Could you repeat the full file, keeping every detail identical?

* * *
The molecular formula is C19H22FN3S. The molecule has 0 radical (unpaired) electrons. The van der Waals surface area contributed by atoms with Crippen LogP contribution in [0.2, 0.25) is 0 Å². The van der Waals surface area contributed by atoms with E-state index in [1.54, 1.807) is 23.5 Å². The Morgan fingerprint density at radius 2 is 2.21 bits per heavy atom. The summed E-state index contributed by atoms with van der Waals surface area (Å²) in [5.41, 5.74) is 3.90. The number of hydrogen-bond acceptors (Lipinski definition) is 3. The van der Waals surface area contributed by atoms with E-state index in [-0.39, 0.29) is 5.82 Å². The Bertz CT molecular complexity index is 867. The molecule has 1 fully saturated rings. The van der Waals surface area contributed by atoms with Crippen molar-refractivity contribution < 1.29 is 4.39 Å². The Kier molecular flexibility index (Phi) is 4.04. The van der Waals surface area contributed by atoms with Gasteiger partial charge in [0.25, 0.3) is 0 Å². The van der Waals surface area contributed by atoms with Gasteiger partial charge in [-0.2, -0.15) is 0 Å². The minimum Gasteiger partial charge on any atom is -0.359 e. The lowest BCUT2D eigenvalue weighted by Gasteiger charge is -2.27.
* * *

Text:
The molecular formula is C19H22FN3S. The molecule has 0 radical (unpaired) electrons. The van der Waals surface area contributed by atoms with Crippen LogP contribution in [0.2, 0.25) is 0 Å². The van der Waals surface area contributed by atoms with E-state index in [1.54, 1.807) is 23.5 Å². The Morgan fingerprint density at radius 2 is 2.21 bits per heavy atom. The summed E-state index contributed by atoms with van der Waals surface area (Å²) in [5.41, 5.74) is 3.90. The number of hydrogen-bond acceptors (Lipinski definition) is 3. The van der Waals surface area contributed by atoms with E-state index in [-0.39, 0.29) is 5.82 Å². The Bertz CT molecular complexity index is 867. The molecule has 1 fully saturated rings. The van der Waals surface area contributed by atoms with Crippen molar-refractivity contribution < 1.29 is 4.39 Å². The Kier molecular flexibility index (Phi) is 4.04. The van der Waals surface area contributed by atoms with Gasteiger partial charge in [0.25, 0.3) is 0 Å². The van der Waals surface area contributed by atoms with Gasteiger partial charge in [-0.2, -0.15) is 0 Å². The minimum Gasteiger partial charge on any atom is -0.359 e. The lowest BCUT2D eigenvalue weighted by Gasteiger charge is -2.27.